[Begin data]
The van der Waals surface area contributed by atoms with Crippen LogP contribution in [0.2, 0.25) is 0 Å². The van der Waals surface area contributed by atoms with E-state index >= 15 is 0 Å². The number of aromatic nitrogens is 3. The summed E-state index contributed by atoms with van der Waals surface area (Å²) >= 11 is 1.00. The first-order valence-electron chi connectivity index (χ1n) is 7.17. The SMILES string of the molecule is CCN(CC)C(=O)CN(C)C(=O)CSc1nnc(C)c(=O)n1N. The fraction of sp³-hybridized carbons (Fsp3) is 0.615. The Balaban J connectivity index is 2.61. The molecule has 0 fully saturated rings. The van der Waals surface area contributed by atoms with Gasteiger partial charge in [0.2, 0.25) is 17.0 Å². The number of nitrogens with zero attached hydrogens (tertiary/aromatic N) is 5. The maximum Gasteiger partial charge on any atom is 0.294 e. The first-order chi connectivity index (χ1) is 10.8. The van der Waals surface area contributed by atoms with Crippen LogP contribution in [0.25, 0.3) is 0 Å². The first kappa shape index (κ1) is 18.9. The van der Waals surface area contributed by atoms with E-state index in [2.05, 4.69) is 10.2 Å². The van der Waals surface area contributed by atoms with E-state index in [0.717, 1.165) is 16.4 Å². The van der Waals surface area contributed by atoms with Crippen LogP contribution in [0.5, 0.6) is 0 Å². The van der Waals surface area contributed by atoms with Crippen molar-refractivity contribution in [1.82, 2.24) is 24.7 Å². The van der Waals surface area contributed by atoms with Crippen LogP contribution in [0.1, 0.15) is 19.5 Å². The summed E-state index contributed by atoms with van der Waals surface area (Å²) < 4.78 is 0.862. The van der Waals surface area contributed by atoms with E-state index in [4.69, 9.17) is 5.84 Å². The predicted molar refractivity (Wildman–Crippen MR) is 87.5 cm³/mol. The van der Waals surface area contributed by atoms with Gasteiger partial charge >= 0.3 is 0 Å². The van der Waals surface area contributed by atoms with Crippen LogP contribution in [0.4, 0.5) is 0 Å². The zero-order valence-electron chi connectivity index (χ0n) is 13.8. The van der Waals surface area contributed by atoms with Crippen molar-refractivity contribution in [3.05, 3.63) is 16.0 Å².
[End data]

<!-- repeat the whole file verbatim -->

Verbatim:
The van der Waals surface area contributed by atoms with Crippen LogP contribution in [0.2, 0.25) is 0 Å². The van der Waals surface area contributed by atoms with E-state index >= 15 is 0 Å². The number of aromatic nitrogens is 3. The summed E-state index contributed by atoms with van der Waals surface area (Å²) >= 11 is 1.00. The first-order valence-electron chi connectivity index (χ1n) is 7.17. The SMILES string of the molecule is CCN(CC)C(=O)CN(C)C(=O)CSc1nnc(C)c(=O)n1N. The fraction of sp³-hybridized carbons (Fsp3) is 0.615. The Balaban J connectivity index is 2.61. The molecule has 0 fully saturated rings. The van der Waals surface area contributed by atoms with Gasteiger partial charge in [0.2, 0.25) is 17.0 Å². The number of nitrogens with zero attached hydrogens (tertiary/aromatic N) is 5. The maximum Gasteiger partial charge on any atom is 0.294 e. The first-order chi connectivity index (χ1) is 10.8. The van der Waals surface area contributed by atoms with Crippen LogP contribution in [0.25, 0.3) is 0 Å². The first kappa shape index (κ1) is 18.9. The van der Waals surface area contributed by atoms with E-state index in [2.05, 4.69) is 10.2 Å². The van der Waals surface area contributed by atoms with E-state index in [0.717, 1.165) is 16.4 Å². The van der Waals surface area contributed by atoms with Crippen LogP contribution in [0.5, 0.6) is 0 Å². The van der Waals surface area contributed by atoms with Crippen molar-refractivity contribution in [1.82, 2.24) is 24.7 Å². The van der Waals surface area contributed by atoms with Crippen LogP contribution in [0.1, 0.15) is 19.5 Å². The summed E-state index contributed by atoms with van der Waals surface area (Å²) < 4.78 is 0.862. The van der Waals surface area contributed by atoms with E-state index in [4.69, 9.17) is 5.84 Å². The predicted molar refractivity (Wildman–Crippen MR) is 87.5 cm³/mol. The van der Waals surface area contributed by atoms with Gasteiger partial charge >= 0.3 is 0 Å². The van der Waals surface area contributed by atoms with Crippen LogP contribution in [0.4, 0.5) is 0 Å². The zero-order valence-electron chi connectivity index (χ0n) is 13.8. The van der Waals surface area contributed by atoms with Crippen molar-refractivity contribution in [3.05, 3.63) is 16.0 Å².